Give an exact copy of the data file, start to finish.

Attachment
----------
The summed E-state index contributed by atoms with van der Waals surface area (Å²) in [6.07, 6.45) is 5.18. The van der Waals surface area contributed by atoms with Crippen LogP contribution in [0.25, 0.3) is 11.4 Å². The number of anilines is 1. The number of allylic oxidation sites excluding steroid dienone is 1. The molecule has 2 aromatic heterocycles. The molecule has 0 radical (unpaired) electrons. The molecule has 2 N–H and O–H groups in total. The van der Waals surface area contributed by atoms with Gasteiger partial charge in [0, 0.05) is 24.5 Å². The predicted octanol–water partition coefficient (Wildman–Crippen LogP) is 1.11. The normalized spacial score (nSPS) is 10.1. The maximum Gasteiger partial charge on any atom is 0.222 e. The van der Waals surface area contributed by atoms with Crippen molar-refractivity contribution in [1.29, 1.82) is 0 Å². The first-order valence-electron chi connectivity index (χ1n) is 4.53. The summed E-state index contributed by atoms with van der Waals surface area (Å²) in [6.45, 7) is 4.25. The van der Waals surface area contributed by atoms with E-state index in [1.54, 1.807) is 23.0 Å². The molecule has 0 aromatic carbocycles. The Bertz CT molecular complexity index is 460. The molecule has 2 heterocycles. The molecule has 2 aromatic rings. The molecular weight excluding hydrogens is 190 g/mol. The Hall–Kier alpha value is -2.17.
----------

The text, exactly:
The summed E-state index contributed by atoms with van der Waals surface area (Å²) in [6.07, 6.45) is 5.18. The van der Waals surface area contributed by atoms with Crippen LogP contribution in [0.25, 0.3) is 11.4 Å². The number of anilines is 1. The number of allylic oxidation sites excluding steroid dienone is 1. The molecule has 2 aromatic heterocycles. The molecule has 0 radical (unpaired) electrons. The molecule has 2 N–H and O–H groups in total. The van der Waals surface area contributed by atoms with Gasteiger partial charge in [0, 0.05) is 24.5 Å². The predicted octanol–water partition coefficient (Wildman–Crippen LogP) is 1.11. The normalized spacial score (nSPS) is 10.1. The maximum Gasteiger partial charge on any atom is 0.222 e. The van der Waals surface area contributed by atoms with Crippen molar-refractivity contribution in [1.29, 1.82) is 0 Å². The first-order valence-electron chi connectivity index (χ1n) is 4.53. The summed E-state index contributed by atoms with van der Waals surface area (Å²) in [6.45, 7) is 4.25. The van der Waals surface area contributed by atoms with E-state index in [1.54, 1.807) is 23.0 Å². The molecule has 0 aromatic carbocycles. The Bertz CT molecular complexity index is 460. The molecule has 2 heterocycles. The molecule has 2 aromatic rings. The molecular weight excluding hydrogens is 190 g/mol. The Hall–Kier alpha value is -2.17.